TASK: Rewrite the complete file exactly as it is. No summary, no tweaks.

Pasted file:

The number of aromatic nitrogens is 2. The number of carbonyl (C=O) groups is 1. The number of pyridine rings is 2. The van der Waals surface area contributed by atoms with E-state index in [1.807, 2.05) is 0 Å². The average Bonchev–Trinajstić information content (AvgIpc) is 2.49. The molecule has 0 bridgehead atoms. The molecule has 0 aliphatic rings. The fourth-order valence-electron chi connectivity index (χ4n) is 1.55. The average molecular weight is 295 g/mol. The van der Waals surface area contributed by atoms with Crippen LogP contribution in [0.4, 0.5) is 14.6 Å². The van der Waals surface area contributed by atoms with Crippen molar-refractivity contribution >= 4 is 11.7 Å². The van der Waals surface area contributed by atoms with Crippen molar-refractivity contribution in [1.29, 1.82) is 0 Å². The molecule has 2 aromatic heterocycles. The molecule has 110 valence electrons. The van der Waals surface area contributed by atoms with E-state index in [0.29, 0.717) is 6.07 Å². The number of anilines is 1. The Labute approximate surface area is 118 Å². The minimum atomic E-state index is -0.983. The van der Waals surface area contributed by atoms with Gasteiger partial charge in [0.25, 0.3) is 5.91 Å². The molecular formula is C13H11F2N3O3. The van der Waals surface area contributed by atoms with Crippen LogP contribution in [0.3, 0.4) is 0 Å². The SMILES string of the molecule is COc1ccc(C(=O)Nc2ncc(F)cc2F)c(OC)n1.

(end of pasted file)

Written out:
The number of aromatic nitrogens is 2. The number of carbonyl (C=O) groups is 1. The number of pyridine rings is 2. The van der Waals surface area contributed by atoms with E-state index in [1.807, 2.05) is 0 Å². The average Bonchev–Trinajstić information content (AvgIpc) is 2.49. The molecule has 0 bridgehead atoms. The molecule has 0 aliphatic rings. The fourth-order valence-electron chi connectivity index (χ4n) is 1.55. The average molecular weight is 295 g/mol. The van der Waals surface area contributed by atoms with Crippen LogP contribution in [0.4, 0.5) is 14.6 Å². The van der Waals surface area contributed by atoms with Crippen molar-refractivity contribution >= 4 is 11.7 Å². The van der Waals surface area contributed by atoms with Crippen molar-refractivity contribution in [1.29, 1.82) is 0 Å². The molecule has 2 aromatic heterocycles. The molecule has 110 valence electrons. The van der Waals surface area contributed by atoms with E-state index in [0.29, 0.717) is 6.07 Å². The number of anilines is 1. The Labute approximate surface area is 118 Å². The minimum atomic E-state index is -0.983. The van der Waals surface area contributed by atoms with Gasteiger partial charge in [0.25, 0.3) is 5.91 Å². The molecular formula is C13H11F2N3O3. The van der Waals surface area contributed by atoms with Crippen LogP contribution in [0.3, 0.4) is 0 Å². The SMILES string of the molecule is COc1ccc(C(=O)Nc2ncc(F)cc2F)c(OC)n1.